Changing Planet

Report: Climate Change’s Transformation of Arctic Has Cascading Effects

Climate-change-related environmental, ecological, and social changes in the Arctic are accelerating and are more extreme than ever recorded, undermining the sustainability of current ways of life in the region and potentially destabilizing climate and ecosystems around the world, according to a five-year report released last week by the Arctic Council, an intergovernmental organization formed to protect the region.

“Arctic social and biophysical systems are deeply intertwined with our planet’s social and biophysical systems, so rapid, dramatic and unexpected changes in this sensitive region are likely to be felt elsewhere,” the report states. “As we are often reminded, what happens in the Arctic doesn’t stay in the Arctic.”

The report noted that the Greenland Ice Sheet, which was thought to be resistant to climate change, is experiencing higher-than-expected thinning “over time scales of only years” due to warmer temperatures caused by climate change and that if it melts completely, global sea levels would rise an average of 7.4 meters.

The report outlines 19 “regime shifts” under way or on the horizon absent efforts to halt them. They range from sea-ice-free summers to ocean circulation changes and collapse of some Arctic fisheries.

“The warning signals are getting louder,” said Marcus Carson of the Stockholm Environment Institute and one of the co-authors of the report. “[These developments] also make the potential for triggering [tipping points] and feedback loops much larger.”

Trump Transition: EPA Prospects

Just days after stating his “open mind” to confronting climate change, president-elect Donald Trump was meeting with potential prospects to run the U.S. Environmental Protection Agency (EPA) that would align with his campaign promises to roll back agency regulations.

Two rumored EPA leaders who have called for a significant rollback in regulations—Oklahoma Attorney General Scott Pruitt and former Texas environmental regulator Kathleen Hartnett White—were scheduled to meet with Trump this week.

In an interview with McClatchy, White confirmed her consideration for the post, which she says she would take on with a new approach to address a “shifting environmental landscape.” White also shared details of her conversation with Trump.

“He wants the EPA to run more carefully, to use stronger science and be unabashedly conscientious to the effect of more and more rules on existing employment and job creation,” she said. “I have no desire to put words in his mouth. But as he is in other areas, he likes a good deal.”

Climate Change Conference in Marrakech Concludes

The United Nations Framework Convention on Climate Change (COP22), which brought nearly 200 countries together to hammer out the details of last year’s Paris Agreement, concluded last month. What exactly came out of the two-week conference?

  • A timeline for implementing the Paris Agreement, which aims to hold the global average temperature increase to “well below” 2 degrees Celsius above pre-industrial levels and to pursue efforts to limit that increase to 1.5 degrees Celsius. Countries participating in COP22 decided to complete detail setting for the agreement by 2018 and to review progress in 2017.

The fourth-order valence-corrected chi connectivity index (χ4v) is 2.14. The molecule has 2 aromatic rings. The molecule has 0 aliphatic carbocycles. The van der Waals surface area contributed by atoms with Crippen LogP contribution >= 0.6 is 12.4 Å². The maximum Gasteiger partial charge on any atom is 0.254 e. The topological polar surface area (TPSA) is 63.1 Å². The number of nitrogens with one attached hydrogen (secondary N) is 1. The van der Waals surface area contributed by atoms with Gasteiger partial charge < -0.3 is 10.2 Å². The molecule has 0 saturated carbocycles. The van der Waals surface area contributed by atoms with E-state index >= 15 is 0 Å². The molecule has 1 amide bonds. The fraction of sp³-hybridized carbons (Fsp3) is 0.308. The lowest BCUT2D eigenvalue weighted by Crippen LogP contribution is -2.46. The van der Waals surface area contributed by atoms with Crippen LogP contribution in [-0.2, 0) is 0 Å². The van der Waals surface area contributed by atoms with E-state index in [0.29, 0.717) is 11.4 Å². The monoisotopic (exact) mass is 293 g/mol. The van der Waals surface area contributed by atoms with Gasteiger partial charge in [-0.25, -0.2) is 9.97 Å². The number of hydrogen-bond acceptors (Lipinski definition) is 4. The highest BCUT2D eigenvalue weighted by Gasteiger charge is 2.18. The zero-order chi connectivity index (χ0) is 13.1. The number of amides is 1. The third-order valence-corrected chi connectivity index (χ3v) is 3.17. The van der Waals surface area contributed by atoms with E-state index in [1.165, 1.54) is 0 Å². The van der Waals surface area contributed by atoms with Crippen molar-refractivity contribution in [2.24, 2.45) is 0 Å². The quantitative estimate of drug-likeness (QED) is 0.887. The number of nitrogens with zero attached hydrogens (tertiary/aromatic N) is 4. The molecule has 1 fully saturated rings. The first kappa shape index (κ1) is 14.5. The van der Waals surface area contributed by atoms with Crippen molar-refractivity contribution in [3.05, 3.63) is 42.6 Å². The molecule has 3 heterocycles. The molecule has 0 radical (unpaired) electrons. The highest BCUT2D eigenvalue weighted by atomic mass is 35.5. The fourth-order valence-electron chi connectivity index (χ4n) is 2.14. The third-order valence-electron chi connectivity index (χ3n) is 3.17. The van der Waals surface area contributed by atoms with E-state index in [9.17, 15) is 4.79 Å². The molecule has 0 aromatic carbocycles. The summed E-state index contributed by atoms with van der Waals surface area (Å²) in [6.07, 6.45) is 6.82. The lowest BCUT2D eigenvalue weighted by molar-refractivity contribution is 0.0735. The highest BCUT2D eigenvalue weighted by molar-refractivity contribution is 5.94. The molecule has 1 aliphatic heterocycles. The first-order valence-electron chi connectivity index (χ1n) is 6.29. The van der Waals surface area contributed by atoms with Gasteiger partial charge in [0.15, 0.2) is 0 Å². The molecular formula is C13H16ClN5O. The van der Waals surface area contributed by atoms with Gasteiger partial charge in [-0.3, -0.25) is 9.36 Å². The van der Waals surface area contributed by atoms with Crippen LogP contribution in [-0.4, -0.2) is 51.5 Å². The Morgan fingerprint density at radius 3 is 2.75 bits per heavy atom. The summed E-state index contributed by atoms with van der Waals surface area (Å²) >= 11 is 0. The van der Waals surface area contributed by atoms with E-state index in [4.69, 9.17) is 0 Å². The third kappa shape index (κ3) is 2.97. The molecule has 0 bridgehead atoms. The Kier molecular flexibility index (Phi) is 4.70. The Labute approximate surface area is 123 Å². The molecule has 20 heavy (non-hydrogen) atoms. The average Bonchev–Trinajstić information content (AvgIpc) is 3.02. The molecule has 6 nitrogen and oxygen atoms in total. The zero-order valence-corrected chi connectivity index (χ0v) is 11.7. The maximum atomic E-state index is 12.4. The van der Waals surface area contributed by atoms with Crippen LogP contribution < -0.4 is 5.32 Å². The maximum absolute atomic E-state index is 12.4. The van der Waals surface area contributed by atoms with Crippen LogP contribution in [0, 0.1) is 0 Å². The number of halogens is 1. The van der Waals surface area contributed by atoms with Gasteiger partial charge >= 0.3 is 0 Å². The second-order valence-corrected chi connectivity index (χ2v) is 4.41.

• The Marrakech Action Proclamation. The one-page document reaffirms countries’ commitments to the Paris Agreement’s goals following the election of Donald Trump as the next U.S. president. On the campaign trail, Trump stated intentions to end U.S. involvement in the agreement.
  • Forty-eight of the world’s poorest and most vulnerable countries pledged to turn in more ambitious targets to Paris before 2020 and to shift to 100 percent renewable energy use by 2050.
  • An agreement to continue the discussion on climate finance. There’s still uncertaintysurroundingthe pathway to mobilizing $100 billion in climate finance for developing countries by 2020, to establishing rules for reporting finance, and to scaling up adaptation finance.
  • Nations also agreed on a five-year work-plan on “loss and damage” to address issues beyond climate adaptation like slow-onset impacts of climate change, non-economic losses and migration.

The Climate Post offers a rundown of the week in climate and energy news. It is produced each Thursday by Duke University’s Nicholas Institute for Environmental Policy Solutions.

Tim Profeta is the founding director of the Nicholas Institute for Environmental Policy Solutions. The Nicholas Institute is part of Duke University and focuses on improving environmental policy making worldwide through objective, fact-based research in the areas of climate change, the economics of limiting carbon pollution, oceans governance and coastal management, emerging environmental markets and freshwater concerns at home and abroad. In his role at the Nicholas Institute, Profeta has continued to use his experience on Capitol Hill to engage in climate change debates. His research has focused, specifically, on market-based approaches to environmental regulations—particularly energy and climate change policy. Other projects engage his expertise in environmental law and air pollution regulation under the Clean Air Act.

About the Blog

Researchers, conservationists, and others share stories, insights and ideas about Our Changing Planet, Wildlife & Wild Spaces, and The Human Journey. More than 50,000 comments have been added to 10,000 posts. Explore the list alongside to dive deeper into some of the most popular categories of the National Geographic Society’s conversation platform Voices.

Opinions are those of the blogger and/or the blogger’s organization, and not necessarily those of the National Geographic Society. Posters of blogs and comments are required to observe National Geographic’s community rules and other terms of service.

Voices director: David Braun (

Social Media